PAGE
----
It is a well known fact that the German and American legal systems have fundamental differences between them. The modern German legal system is based on ancient Roman law, combined with a bit of French and old Germanic law, but all of it follows the paragraph law structure.
The American system is derived from the English case law tradition, which follows the law as it was laid out by judicial verdicts in actual previous cases. Key cases providing precedence are reviewed to determine how to continue.
Justice (Gerechtigkeit) and judgement are closely connected in the American system. Not just the concrete facts of the case, but also the circumstances are considered to be crucial information for the deliberations and verdict. These then must be interpreted with regard to the complex nature of the human existence.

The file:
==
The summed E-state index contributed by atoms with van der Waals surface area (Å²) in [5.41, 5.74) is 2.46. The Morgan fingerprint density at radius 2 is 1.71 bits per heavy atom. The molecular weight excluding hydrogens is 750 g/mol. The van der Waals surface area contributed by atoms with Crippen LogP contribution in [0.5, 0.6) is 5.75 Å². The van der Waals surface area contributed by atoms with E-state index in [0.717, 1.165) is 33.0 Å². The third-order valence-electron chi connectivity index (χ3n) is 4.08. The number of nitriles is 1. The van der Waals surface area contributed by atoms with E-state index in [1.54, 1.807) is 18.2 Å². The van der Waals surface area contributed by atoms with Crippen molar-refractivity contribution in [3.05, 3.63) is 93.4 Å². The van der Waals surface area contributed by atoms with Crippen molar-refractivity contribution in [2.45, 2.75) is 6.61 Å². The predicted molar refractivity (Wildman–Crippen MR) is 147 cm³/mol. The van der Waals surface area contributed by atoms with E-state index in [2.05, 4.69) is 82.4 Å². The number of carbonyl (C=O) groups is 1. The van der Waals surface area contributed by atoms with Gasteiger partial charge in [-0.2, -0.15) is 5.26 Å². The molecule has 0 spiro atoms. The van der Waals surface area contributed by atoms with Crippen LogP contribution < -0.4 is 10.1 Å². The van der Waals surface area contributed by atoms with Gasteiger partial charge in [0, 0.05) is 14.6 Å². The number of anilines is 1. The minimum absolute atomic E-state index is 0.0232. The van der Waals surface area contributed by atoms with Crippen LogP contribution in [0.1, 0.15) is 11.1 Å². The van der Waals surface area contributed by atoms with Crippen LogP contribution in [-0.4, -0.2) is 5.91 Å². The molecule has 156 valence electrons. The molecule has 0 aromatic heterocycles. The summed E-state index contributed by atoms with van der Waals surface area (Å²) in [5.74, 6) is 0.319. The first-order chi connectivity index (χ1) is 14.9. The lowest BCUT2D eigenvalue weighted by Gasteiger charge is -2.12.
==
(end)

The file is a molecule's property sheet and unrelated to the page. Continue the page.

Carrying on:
A task which only persons with sufficient experience with life as well as people are capable of. This experience – or the wisdom that comes from such experience – is something which only older people can have.
This is why Americans are always astounded when they hear that in Germany relatively young people – in their early 30s – can become judges. The district attorneys that they see on German television look as if they were fresh out of law school.
According to the American understanding of judicial power, paragraph laws play a minor part. Case law is so difficult, precisely because it concern situations which are not found in a German book of federal law.
This is why American judges must be older people who are truly good and wise. Their process too involves stringent scientific methods of analysis, not unlike German paragraph laws. These, from the American perspective, can not deliver more than just the pure facts.
The ability to take these facts and interpret them, to make sense of them, this is what they view as true good judgement. Knowledge of methodology and analytical processes may support one’s good judgement, but can never amount to the equivalent.